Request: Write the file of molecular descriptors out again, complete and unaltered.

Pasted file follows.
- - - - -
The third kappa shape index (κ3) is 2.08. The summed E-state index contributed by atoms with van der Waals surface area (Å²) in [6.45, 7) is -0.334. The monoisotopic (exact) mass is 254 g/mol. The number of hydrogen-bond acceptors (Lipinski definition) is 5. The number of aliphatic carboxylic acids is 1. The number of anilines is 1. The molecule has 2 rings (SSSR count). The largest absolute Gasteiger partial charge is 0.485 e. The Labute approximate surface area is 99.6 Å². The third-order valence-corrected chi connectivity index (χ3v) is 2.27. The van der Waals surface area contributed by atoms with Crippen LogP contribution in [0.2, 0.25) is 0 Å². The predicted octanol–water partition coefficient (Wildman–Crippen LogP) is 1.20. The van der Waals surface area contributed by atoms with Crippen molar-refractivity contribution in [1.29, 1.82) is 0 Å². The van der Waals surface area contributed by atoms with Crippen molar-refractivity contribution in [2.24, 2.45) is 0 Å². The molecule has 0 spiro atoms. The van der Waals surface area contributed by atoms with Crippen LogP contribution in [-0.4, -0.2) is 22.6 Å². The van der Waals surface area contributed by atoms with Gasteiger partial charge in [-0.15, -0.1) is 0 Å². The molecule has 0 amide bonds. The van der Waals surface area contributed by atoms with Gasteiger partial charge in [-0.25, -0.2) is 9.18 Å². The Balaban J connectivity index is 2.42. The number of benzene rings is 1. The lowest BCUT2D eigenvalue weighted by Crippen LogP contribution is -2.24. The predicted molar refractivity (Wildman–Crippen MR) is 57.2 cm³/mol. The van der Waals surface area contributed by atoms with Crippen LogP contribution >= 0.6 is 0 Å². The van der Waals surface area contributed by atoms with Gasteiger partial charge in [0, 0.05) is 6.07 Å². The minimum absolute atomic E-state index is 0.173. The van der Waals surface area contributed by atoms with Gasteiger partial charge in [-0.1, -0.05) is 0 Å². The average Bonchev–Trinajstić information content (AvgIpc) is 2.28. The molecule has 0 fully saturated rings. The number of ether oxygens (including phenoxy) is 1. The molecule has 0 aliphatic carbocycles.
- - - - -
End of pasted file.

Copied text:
The third kappa shape index (κ3) is 2.08. The summed E-state index contributed by atoms with van der Waals surface area (Å²) in [6.45, 7) is -0.334. The monoisotopic (exact) mass is 254 g/mol. The number of hydrogen-bond acceptors (Lipinski definition) is 5. The number of aliphatic carboxylic acids is 1. The number of anilines is 1. The molecule has 2 rings (SSSR count). The largest absolute Gasteiger partial charge is 0.485 e. The Labute approximate surface area is 99.6 Å². The third-order valence-corrected chi connectivity index (χ3v) is 2.27. The van der Waals surface area contributed by atoms with Crippen LogP contribution in [0.2, 0.25) is 0 Å². The predicted octanol–water partition coefficient (Wildman–Crippen LogP) is 1.20. The van der Waals surface area contributed by atoms with Crippen molar-refractivity contribution in [1.29, 1.82) is 0 Å². The van der Waals surface area contributed by atoms with Crippen molar-refractivity contribution in [2.24, 2.45) is 0 Å². The molecule has 0 spiro atoms. The van der Waals surface area contributed by atoms with Crippen LogP contribution in [-0.4, -0.2) is 22.6 Å². The van der Waals surface area contributed by atoms with Gasteiger partial charge in [-0.15, -0.1) is 0 Å². The molecule has 0 amide bonds. The van der Waals surface area contributed by atoms with Gasteiger partial charge in [-0.25, -0.2) is 9.18 Å². The Balaban J connectivity index is 2.42. The number of benzene rings is 1. The lowest BCUT2D eigenvalue weighted by Crippen LogP contribution is -2.24. The predicted molar refractivity (Wildman–Crippen MR) is 57.2 cm³/mol. The van der Waals surface area contributed by atoms with Crippen LogP contribution >= 0.6 is 0 Å². The van der Waals surface area contributed by atoms with Gasteiger partial charge in [0, 0.05) is 6.07 Å². The minimum absolute atomic E-state index is 0.173. The van der Waals surface area contributed by atoms with Gasteiger partial charge in [-0.1, -0.05) is 0 Å². The average Bonchev–Trinajstić information content (AvgIpc) is 2.28. The molecule has 0 fully saturated rings. The number of ether oxygens (including phenoxy) is 1. The molecule has 0 aliphatic carbocycles.